Chile votes on a constitutional draft that could reshape its state

chile constitution
Participation in the constitutional exit referendum is mandatory. Photo: Toni Albir/EFE/Folhapress

After a long process which can be traced back to the massive social protests of 2019, Chileans will finally decide today whether to turn the draft proposed by the country’s Constituent Assembly into the new law of the land. 

More than 15 million Chileans will be obliged to vote in the so-called exit referendum. They will choose between accepting or rejecting a 388-article-long Constitution, with a heavy emphasis on social security, indigenous rights, environmental protection, and gender equality.

The text would replace a dictatorship-era constitution which, despite some reforms since the return to democracy in 1990, held property rights and public order above all and symbolized the political and economic conditions against which social discontents rallied in Chile.

Despite stellar macroeconomic numbers, Chile has faced high inequality levels, which progressively fractured the country’s social fabric and culminated in the massive 2019 protests. 

The country’s pension system, which is based entirely on a capitalization model, is a major source of dissatisfaction. The average pensioner in Chile today receives less than the minimum wage, with nine out of ten retirees receiving only 60 percent of the minimum wage — currently at USD 456.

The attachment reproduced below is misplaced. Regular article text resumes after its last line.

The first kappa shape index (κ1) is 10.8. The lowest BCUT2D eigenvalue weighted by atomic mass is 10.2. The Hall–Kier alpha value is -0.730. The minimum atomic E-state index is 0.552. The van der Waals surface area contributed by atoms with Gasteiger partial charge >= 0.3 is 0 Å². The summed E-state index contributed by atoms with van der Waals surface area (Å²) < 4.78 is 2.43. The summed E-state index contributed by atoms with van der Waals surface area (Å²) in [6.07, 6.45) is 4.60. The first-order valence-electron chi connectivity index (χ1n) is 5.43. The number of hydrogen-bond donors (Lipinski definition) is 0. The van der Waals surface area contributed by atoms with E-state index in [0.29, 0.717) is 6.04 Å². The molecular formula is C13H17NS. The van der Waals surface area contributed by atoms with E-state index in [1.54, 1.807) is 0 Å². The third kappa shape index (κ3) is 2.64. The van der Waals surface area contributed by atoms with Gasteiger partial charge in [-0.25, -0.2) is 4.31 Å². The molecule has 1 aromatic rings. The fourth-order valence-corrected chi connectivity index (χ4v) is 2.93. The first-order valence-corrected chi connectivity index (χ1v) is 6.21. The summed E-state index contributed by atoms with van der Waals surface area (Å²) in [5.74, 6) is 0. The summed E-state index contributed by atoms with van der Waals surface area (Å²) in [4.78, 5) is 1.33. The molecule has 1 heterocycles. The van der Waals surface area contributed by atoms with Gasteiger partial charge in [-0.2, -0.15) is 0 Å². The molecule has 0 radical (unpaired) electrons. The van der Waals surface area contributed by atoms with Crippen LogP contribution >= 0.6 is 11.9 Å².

After 78 percent of voters opted to reform the constitution in 2020 and the left and center-left dominated the election of representatives in 2021, skepticism about the Constituent Assembly grew over the last year, with polls showing many saw its proposals as too radical.

The final surveys before the polling blackout a fortnight ago showed 46 percent of Chileans leaning towards rejecting the current proposal and 37 thinking of voting in favor, with 17 percent undecided.

An approval victory would not only be a massive boost for the recently-inaugurated left-leaning President Gabriel Boric, one of the political architects of the reform, but could also mark the end of an era in Chile, one of the most market-friendly countries of the region between Augusto Pinochet’s military coup of 1973 and today.